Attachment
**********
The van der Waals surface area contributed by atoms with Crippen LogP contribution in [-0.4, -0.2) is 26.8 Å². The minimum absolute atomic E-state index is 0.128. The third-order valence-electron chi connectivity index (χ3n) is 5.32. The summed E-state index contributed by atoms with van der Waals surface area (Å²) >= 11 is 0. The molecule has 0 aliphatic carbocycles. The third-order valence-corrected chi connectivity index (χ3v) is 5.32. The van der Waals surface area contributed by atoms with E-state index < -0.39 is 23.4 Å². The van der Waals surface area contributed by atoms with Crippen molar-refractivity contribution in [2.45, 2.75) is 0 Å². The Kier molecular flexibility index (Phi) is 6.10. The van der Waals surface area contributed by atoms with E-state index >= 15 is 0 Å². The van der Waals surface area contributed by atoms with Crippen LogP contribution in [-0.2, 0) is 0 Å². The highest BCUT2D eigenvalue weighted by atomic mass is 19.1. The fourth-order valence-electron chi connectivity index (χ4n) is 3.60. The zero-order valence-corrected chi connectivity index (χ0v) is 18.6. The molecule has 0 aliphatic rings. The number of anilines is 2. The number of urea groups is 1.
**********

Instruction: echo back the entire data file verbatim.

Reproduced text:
The van der Waals surface area contributed by atoms with Crippen LogP contribution in [-0.4, -0.2) is 26.8 Å². The minimum absolute atomic E-state index is 0.128. The third-order valence-electron chi connectivity index (χ3n) is 5.32. The summed E-state index contributed by atoms with van der Waals surface area (Å²) >= 11 is 0. The molecule has 0 aliphatic carbocycles. The third-order valence-corrected chi connectivity index (χ3v) is 5.32. The van der Waals surface area contributed by atoms with E-state index < -0.39 is 23.4 Å². The van der Waals surface area contributed by atoms with Crippen molar-refractivity contribution in [2.45, 2.75) is 0 Å². The Kier molecular flexibility index (Phi) is 6.10. The van der Waals surface area contributed by atoms with E-state index >= 15 is 0 Å². The van der Waals surface area contributed by atoms with Crippen LogP contribution in [-0.2, 0) is 0 Å². The highest BCUT2D eigenvalue weighted by atomic mass is 19.1. The fourth-order valence-electron chi connectivity index (χ4n) is 3.60. The zero-order valence-corrected chi connectivity index (χ0v) is 18.6. The molecule has 0 aliphatic rings. The number of anilines is 2. The number of urea groups is 1.